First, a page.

verse four. "Here's a plan so when I am dismissed at least I will be
welcome in people's houses". 'Houses' – the Greek word is oikos –
which if you have been listening to me over the last few weeks you
will already know is going to be part of the key to the riddle. It
means being part of a network of mutual obligation and care, security
based on the sharing of material resources – and whenever you see the
word, oikos, in the New Testament the background meaning has always
something to do with the oikos – the household or the economy – of
God. And then Jesus, in commending his divestment of his master's
wealth, actually undercuts the manager's fundamental self-serving
motive. The English translation we read this morning doesn't show
that, because the phrase 'eternal homes' doesn't show the contrast.
The literal translation is a bit more revealing – 'eternal tents' – so
when you have given away the wealth of this world what you are left
with is the tent of a nomad. This is the prophet after all who eats
and drinks with sinners and ne-er-do-wells, and who tells us that we
need take no thought for what happens tomorrow because – hey, just
look at the wildflowers, have you ever seen anything so gorgeous?
They rejoice and bloom in the beauty and the insecurity of the moment
and God loves them, just as God's love surrounds you every moment of
your life. This is a prophet of the open road, who preaches the
wisdom of holy insecurity – because true security is to be found not
in the things of this world but by enacting the compassion and
forgiveness of God. More than once, Jesus tells us: "Just give it
away". Of course, it is hard for settled urban dwellers such as us,
with our jobs and superannuation and houses – or even pensions – to
hear that and be convinced. But deep down we know that Jesus is
serious, and we know that deeper security is to be found in hanging on
a little less tightly to the things of this world.

But I did say, "yes and no". It's about money, of course, and how we
put it in its place – but it's about more than money because it's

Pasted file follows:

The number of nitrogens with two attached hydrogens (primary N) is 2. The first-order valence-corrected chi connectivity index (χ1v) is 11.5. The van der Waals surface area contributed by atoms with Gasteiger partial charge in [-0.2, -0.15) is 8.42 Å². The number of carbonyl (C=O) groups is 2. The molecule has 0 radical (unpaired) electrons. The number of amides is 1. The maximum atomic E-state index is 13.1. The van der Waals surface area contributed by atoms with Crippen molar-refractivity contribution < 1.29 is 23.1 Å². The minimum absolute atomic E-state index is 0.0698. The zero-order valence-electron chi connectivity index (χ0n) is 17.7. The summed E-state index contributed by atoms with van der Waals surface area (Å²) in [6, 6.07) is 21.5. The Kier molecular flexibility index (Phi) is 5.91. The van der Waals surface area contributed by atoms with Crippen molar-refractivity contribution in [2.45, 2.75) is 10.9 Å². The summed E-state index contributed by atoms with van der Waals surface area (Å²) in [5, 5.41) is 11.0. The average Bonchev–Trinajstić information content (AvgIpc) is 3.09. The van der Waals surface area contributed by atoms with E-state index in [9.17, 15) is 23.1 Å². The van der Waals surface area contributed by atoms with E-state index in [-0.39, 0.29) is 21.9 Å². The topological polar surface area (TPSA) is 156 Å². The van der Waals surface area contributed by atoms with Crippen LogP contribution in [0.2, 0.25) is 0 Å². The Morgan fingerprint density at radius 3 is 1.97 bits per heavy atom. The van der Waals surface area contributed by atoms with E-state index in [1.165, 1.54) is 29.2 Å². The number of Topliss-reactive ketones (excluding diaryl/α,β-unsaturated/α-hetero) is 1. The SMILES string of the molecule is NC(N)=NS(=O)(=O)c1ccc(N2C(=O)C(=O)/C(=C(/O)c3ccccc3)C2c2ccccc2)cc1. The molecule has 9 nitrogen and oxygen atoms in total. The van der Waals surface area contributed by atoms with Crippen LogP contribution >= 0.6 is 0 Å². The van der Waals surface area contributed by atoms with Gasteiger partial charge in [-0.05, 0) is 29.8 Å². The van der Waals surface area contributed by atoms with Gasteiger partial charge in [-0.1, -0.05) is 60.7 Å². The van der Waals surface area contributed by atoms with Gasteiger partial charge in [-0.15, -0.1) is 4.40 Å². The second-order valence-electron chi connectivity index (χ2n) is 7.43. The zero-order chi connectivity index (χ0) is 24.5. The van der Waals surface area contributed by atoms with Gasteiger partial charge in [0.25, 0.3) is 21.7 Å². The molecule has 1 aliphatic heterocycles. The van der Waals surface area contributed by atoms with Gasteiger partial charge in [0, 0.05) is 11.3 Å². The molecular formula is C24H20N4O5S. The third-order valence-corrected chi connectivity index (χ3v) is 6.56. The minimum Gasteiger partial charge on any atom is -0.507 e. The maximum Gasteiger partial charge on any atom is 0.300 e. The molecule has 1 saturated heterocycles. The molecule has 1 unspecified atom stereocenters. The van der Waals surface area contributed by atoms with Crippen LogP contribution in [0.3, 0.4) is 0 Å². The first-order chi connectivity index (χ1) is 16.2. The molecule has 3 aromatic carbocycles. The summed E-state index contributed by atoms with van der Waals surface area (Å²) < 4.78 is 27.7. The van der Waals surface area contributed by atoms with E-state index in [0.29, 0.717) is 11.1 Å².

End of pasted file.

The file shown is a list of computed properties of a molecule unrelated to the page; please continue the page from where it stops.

about Jesus himself, and Jesus' ministry which is another coin
altogether. And on this level the manager – whether dishonest or
shrewd depends on your point of view – is Jesus himself. [1] Because
like the manager, Jesus has been splashing it around and his old
sparring partners, the Pharisees, have noticed and aren't very happy
about it. "You can't just go around forgiving debts willy-nilly, they
complain. They aren't yours to forgive, in the first place". And you
know, now, that we are no longer talking about money.

There are clues. Debt is used as a more than once by Jesus as a
metaphor for sins and forgiving debts as a metaphor for forgiving
sins. For example in the Lord's Prayer. And the whole point of the
story is the fact that the rogue manager had no authorisation to go
around cancelling or cutting people's debts. He has been squandering
his master's money, and when he is caught out he does it some more.
Clearly, it is outrageous behaviour. But Luke has been telling us
that Jesus' behaviour was also considered outrageous. His opponents
were saying he had no right to go about welcoming sinners and
declaring God's forgiveness to them. We find a good example in
chapter seven, the story of the sinful woman who washes Jesus' feet
with her tears. "She has been forgiven much, and that is why she
loves much", Jesus reminds the Pharisee whose dinner guest he is.
There is a deeper logic to the practise of wasteful forgiveness and
love, than that of counting indebtedness. And Jesus, in this story of
the profligate manager, is affirming that divine grace is a wild card,
and that the wasteful squandering of forgiveness and other blessings
is an advance payment on God's reign. And not only that, he is
linking forgiveness – our practice of forgiveness, as well as God's –
with basic material generosity because each of these is how the people
of God build a community of grace, how we get to participate in the
oikos of God.

Of course the world of debts and debtors wasn't a fantasy to Jesus
first hearers in the fishing villages and the back lanes of rural
Galilee. This is a world where an unpaid debt can mean the difference
between eating and going hungry. His hearers know the grinding
desperation of a hand-to-mouth economy, and they know the relationship
between the real world economy of money and labour, and God's economy
of generosity and compassion. In our own more comfortable world the
linkage is more easily forgotten and we forget the connection between
our own compassion and God's. But what does it all mean for us as
21st century Christians?

What it means is that Jesus is reminding us that his way is subversive
– we are not called to part of the status quo but on the edge, and the
way we live is supposed to call the status quo into question. That's
what it always means, when Jesus uses edgy metaphors for what God's
reign is all about. Shrewdness is an advantage, he tells us – be on
the lookout for where God's priorities are breaking in and make sure
that's the side of the equation you are on. He calls us to travel
light – to remember that the blessing of material goods and money
aren't ours to hoard, in the long run – and even more importantly not
to count the debts of others but to forgive generously and love


[1] I am indebted to my New Testament lecturer, Professor Bill Loader,
for this interpretation.